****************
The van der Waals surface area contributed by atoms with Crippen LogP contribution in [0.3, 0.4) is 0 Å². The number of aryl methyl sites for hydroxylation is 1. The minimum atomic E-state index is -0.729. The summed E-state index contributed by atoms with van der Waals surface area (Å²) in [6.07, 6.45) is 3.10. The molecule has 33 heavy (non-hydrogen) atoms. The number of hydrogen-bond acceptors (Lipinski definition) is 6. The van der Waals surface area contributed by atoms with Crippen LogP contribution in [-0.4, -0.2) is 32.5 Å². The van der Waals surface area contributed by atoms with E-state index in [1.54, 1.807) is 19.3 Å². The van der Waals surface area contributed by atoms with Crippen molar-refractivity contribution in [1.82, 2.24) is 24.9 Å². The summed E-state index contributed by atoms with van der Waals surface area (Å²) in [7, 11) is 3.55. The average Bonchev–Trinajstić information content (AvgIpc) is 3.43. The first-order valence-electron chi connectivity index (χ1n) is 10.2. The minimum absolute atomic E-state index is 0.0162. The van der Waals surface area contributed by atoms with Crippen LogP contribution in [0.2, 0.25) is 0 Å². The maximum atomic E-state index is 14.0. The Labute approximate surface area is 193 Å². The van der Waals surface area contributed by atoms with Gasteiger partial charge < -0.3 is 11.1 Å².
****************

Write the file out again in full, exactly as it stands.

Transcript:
The van der Waals surface area contributed by atoms with Crippen LogP contribution in [0.3, 0.4) is 0 Å². The number of aryl methyl sites for hydroxylation is 1. The minimum atomic E-state index is -0.729. The summed E-state index contributed by atoms with van der Waals surface area (Å²) in [6.07, 6.45) is 3.10. The molecule has 33 heavy (non-hydrogen) atoms. The number of hydrogen-bond acceptors (Lipinski definition) is 6. The van der Waals surface area contributed by atoms with Crippen LogP contribution in [-0.4, -0.2) is 32.5 Å². The van der Waals surface area contributed by atoms with E-state index in [1.54, 1.807) is 19.3 Å². The van der Waals surface area contributed by atoms with Crippen molar-refractivity contribution in [1.82, 2.24) is 24.9 Å². The summed E-state index contributed by atoms with van der Waals surface area (Å²) in [7, 11) is 3.55. The average Bonchev–Trinajstić information content (AvgIpc) is 3.43. The first-order valence-electron chi connectivity index (χ1n) is 10.2. The minimum absolute atomic E-state index is 0.0162. The van der Waals surface area contributed by atoms with Crippen LogP contribution in [0.2, 0.25) is 0 Å². The maximum atomic E-state index is 14.0. The Labute approximate surface area is 193 Å². The van der Waals surface area contributed by atoms with Gasteiger partial charge < -0.3 is 11.1 Å².